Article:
President, Khmer Maine


Marpheen Chann is an author, thinker, advocate, and speaker on social justice, equity, and inclusion.

As a gay, first-generation Asian American born in California to a Cambodian refugee family and later adopted by an evangelical, white working-class family in Maine, Marpheen uses a mix of humor and storytelling to help people view topics such as diveristy, equity, inclusion, belonging, and justice through an intersectional and empathetic lens.

Marpheen Chann lives in Portland, Maine. He works in the nonprofit and advocacy sector and holds a bachelor’s degree in Political Science from the University of Southern Maine and a law degree from the University of Maine School of Law.


​​Welcome Home: My Journey Through Foster Care, Coming Out, and Reuniting with Family 

Life is complicated and full of twists and turns. In “Welcome Home,” Marpheen shares his insights, lessons learned, and maybe a few laughs as he shares his story as a second-generation Cambodian American who went through foster care and adoption, struggled with fitting in and adapting to a white-majority community, and coming out as gay to his devoutly religious family.

The Empathy Effect: How to Have Conversations That Lead to Change

In a time of great division and anger nationwide, how do we go about changing hearts and minds when it comes to issues like diversity, inclusion, and equity? In a 40 minute presentation followed by Q+A discussion, Maine politician, author and civil rights advocate Marpheen Chann shares his personal story of growing up in Maine, coming out to his religious adoptive family, and the lessons he’s learned about how change can happen.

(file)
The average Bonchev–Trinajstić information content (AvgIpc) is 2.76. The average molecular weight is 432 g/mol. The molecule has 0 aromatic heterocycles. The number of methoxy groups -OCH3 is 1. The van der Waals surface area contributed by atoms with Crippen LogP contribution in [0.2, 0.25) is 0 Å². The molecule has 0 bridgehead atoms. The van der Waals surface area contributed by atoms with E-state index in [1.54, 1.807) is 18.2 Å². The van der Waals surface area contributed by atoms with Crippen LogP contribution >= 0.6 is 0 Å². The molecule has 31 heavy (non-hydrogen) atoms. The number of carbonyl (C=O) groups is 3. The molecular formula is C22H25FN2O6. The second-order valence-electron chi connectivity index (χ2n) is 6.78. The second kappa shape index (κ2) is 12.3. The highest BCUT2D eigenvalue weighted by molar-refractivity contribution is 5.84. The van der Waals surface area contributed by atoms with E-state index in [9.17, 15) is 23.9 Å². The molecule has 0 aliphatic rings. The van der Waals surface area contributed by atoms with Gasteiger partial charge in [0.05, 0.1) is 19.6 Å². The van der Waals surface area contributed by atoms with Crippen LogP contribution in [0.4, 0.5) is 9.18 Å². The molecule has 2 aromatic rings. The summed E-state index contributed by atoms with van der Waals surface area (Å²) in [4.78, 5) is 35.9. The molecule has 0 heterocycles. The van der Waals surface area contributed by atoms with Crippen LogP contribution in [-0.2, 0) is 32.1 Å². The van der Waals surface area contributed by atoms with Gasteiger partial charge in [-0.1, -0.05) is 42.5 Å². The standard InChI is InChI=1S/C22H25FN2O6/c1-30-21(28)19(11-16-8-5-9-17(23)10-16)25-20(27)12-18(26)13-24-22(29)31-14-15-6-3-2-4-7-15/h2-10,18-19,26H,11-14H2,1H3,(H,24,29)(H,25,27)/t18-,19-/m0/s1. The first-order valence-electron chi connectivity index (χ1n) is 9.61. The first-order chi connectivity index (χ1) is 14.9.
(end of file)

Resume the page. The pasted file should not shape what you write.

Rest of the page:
Moon in Full: A Modern-Day Coming-of-Age Book Talk

Moon in Full, a contemporary coming-of-age story, shines light on one young man’s search for truth and compassion in a complicated era as it unwinds the deep-seated challenges we all face finding our authentic voice and true identities. Author Marpheen Chann’s heart-warming journey weaves through housing projects and foster homes; into houses of worship and across college campuses; and playing out in working-class Maine where he struggles to find his place. Adopted into in a majority white community, Chann must reconcile his fears and secret longings as a young gay man with the devoutly religious beliefs of his new family. Chann, a second-generation Asian American, recounts what he has learned, what he has lost, and what he has found during his evolution from a hungry refugee’s son to religious youth to advocate for acceptance and equality.